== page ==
Those who know me well know I like to do things outside. I enjoy nature and taking on challenges, but also embrace the journey and the opportunity to celebrate the successes big and small that lead to the overall accomplishment. As I pondered this passion, I considered what this means for business and all those who make an organization’s accomplishments possible.
The other day, I found myself in a conversation with Steve Smart about this very subject. As I shared my thoughts, he mentioned that over the course of his career working with business leaders, he has noticed how many of those leaders struggle finding the time to celebrate, both with individual employees on their personal accomplishments, or with a team on business successes. Steve compared it to summiting a mountain and then not taking the time to enjoy the view because the focus immediately shifts to conquering the next mountain. The celebration could just be just a few minutes or a big deal. The point is: take the time to celebrate.
My personal mantra for 2016 is positive energy attracts positive energy. What I have found is that the most successful leaders are those who give off positive energy and feed off the positive energy of others. Much of this starts with celebrating even the smallest of victories. It’s energizing, and creates a sense of appreciation and vision for what’s possible.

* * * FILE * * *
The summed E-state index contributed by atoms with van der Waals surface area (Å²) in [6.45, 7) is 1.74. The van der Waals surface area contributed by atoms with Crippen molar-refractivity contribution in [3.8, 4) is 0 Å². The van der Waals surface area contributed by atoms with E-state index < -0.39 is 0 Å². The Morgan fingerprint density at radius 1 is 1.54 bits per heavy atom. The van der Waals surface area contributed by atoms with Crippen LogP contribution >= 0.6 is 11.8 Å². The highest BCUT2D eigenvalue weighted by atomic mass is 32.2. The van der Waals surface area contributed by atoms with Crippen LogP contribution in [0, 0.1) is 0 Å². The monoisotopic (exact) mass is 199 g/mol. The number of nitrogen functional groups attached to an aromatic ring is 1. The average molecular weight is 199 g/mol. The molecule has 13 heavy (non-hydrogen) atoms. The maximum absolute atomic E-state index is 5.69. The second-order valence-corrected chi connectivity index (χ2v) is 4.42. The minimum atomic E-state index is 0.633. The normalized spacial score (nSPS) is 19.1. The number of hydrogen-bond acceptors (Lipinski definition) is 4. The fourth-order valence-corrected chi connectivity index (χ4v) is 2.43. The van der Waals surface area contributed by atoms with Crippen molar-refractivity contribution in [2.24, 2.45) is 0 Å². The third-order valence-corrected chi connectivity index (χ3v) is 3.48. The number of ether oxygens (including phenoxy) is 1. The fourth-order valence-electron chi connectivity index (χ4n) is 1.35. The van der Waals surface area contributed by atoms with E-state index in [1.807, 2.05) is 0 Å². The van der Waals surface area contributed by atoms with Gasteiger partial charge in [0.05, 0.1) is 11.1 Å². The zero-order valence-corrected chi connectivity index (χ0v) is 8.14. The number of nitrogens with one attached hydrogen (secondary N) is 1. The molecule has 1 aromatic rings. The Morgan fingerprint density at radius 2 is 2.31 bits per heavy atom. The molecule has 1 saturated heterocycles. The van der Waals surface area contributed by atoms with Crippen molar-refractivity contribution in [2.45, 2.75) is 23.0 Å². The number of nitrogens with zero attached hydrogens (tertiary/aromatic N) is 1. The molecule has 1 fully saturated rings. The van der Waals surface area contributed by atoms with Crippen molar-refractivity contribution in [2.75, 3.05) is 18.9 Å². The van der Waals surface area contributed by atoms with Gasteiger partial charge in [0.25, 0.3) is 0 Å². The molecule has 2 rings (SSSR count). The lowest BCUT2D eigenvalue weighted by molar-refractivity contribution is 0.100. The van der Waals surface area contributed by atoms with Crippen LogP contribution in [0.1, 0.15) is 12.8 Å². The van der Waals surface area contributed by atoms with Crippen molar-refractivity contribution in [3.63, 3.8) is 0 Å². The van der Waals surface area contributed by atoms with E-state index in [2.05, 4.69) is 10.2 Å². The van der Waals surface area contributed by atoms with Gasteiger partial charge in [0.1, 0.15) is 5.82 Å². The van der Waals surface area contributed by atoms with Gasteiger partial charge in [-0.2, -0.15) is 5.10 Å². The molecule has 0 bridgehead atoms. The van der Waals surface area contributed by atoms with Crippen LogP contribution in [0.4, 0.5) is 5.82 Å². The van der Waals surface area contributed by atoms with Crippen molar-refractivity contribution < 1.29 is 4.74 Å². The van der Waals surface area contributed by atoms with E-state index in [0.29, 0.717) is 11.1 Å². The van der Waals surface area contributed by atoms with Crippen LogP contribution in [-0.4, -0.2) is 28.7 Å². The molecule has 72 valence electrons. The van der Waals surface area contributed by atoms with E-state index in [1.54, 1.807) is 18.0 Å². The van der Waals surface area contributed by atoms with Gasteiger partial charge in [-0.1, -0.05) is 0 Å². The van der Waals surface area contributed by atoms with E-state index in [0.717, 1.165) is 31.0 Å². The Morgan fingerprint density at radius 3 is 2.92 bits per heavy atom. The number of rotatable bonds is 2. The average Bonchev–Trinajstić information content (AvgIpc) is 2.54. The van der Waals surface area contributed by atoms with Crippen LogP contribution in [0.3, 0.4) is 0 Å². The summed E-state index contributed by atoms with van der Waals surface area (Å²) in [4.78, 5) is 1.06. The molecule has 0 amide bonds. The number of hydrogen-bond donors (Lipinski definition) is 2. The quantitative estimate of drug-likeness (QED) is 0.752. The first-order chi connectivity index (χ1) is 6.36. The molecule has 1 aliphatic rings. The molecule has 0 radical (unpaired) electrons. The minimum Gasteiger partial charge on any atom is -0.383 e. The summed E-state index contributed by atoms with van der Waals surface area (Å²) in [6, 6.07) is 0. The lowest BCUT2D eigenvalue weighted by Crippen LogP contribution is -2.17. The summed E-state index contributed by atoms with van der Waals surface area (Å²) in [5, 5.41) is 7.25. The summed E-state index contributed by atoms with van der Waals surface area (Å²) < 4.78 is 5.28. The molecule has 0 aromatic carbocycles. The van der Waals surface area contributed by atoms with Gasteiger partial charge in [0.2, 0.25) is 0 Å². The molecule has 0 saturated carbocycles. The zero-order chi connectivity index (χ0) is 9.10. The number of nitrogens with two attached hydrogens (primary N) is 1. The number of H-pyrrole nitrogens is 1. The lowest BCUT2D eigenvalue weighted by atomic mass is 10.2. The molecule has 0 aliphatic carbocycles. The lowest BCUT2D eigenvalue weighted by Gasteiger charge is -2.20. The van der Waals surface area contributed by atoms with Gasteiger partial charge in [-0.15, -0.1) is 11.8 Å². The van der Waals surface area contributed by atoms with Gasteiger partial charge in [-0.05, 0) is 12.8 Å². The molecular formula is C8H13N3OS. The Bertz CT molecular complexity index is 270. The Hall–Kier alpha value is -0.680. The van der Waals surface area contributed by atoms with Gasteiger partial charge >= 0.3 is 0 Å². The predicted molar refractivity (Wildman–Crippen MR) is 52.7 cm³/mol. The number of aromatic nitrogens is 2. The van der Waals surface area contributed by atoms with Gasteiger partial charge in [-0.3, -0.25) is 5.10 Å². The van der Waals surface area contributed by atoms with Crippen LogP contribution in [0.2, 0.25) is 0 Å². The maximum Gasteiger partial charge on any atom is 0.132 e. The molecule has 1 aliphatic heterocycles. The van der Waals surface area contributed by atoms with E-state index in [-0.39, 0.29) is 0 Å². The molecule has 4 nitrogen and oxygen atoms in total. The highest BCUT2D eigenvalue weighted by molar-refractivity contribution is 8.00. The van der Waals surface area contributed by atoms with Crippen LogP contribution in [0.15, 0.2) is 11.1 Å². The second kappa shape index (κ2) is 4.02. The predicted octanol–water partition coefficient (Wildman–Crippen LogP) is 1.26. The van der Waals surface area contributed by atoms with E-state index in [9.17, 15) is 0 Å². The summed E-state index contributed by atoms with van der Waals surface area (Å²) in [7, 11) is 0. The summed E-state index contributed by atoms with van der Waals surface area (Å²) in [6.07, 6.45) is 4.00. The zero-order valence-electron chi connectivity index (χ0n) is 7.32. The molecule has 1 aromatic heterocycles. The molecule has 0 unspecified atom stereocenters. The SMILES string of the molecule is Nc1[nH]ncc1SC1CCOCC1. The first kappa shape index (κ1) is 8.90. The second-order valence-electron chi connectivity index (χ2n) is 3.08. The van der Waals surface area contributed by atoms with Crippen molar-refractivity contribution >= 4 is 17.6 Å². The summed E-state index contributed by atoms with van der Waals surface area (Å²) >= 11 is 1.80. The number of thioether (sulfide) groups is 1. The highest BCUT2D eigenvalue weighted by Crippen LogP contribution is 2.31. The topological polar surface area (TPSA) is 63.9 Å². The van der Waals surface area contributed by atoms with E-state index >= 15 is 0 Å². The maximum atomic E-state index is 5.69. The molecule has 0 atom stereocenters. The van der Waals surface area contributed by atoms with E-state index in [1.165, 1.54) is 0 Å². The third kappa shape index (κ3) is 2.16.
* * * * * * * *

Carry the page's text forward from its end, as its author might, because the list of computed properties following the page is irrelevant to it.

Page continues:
The even stronger ones are the ones that can take the negative or a tough challenge and turn that into motivation for something bigger and better. I have had the opportunity to work with some of those leaders. The chatter and naysayers rarely affect them. They have an ability to turn anxiety into a mantra.
So what are some ways that you celebrate accomplishment? Often times it is actually just taking the time to recognize what you’ve done discussing how it felt to accomplish it. Something that seems like an everyday part of your job could actually be a major accomplishment if you slow down and recognize it. At Kolbeco, we take the first 10 minutes of our weekly staff meeting to recognize those accomplishments. We call them our “shining moments,” and they include everything from appreciating a team member for lending a hand or going above and beyond to produce excellent work, to completing major project or overcoming a challenge.
Nothing is too small or too big to be a shining moment, and the key is that we celebrate accomplishments, as well as each other and what we all contribute. Sometimes we even celebrate mistakes, offering what we’ve learned through the process. That allows people in your organization to be true leaders as well. Mistakes are often what lead to greatness. And that’s something to celebrate.
Photo Credit: Derek Cisler – My Brother-in-Law